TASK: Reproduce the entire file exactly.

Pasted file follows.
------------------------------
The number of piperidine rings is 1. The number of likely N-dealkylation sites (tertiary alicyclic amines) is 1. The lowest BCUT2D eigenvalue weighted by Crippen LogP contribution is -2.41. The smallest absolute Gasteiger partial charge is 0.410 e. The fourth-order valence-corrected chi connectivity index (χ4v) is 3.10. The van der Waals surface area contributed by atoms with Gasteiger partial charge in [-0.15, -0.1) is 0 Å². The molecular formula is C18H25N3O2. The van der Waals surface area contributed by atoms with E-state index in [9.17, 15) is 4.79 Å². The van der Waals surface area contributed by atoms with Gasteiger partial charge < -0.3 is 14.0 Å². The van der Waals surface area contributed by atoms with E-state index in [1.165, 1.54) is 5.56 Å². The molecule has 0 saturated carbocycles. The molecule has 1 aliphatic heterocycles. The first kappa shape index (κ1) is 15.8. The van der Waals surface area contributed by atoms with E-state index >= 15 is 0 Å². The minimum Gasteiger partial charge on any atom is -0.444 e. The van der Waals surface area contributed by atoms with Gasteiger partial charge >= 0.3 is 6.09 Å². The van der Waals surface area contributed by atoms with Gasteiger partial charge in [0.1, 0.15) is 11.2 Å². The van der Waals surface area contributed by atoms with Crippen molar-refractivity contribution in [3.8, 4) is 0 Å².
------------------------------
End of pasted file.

The number of piperidine rings is 1. The number of likely N-dealkylation sites (tertiary alicyclic amines) is 1. The lowest BCUT2D eigenvalue weighted by Crippen LogP contribution is -2.41. The smallest absolute Gasteiger partial charge is 0.410 e. The fourth-order valence-corrected chi connectivity index (χ4v) is 3.10. The van der Waals surface area contributed by atoms with Gasteiger partial charge in [-0.15, -0.1) is 0 Å². The molecular formula is C18H25N3O2. The van der Waals surface area contributed by atoms with E-state index in [9.17, 15) is 4.79 Å². The van der Waals surface area contributed by atoms with Gasteiger partial charge < -0.3 is 14.0 Å². The van der Waals surface area contributed by atoms with E-state index in [1.165, 1.54) is 5.56 Å². The molecule has 0 saturated carbocycles. The molecule has 1 aliphatic heterocycles. The first kappa shape index (κ1) is 15.8. The van der Waals surface area contributed by atoms with E-state index >= 15 is 0 Å². The minimum Gasteiger partial charge on any atom is -0.444 e. The van der Waals surface area contributed by atoms with Gasteiger partial charge >= 0.3 is 6.09 Å². The van der Waals surface area contributed by atoms with Gasteiger partial charge in [0.1, 0.15) is 11.2 Å². The van der Waals surface area contributed by atoms with Crippen molar-refractivity contribution in [3.8, 4) is 0 Å².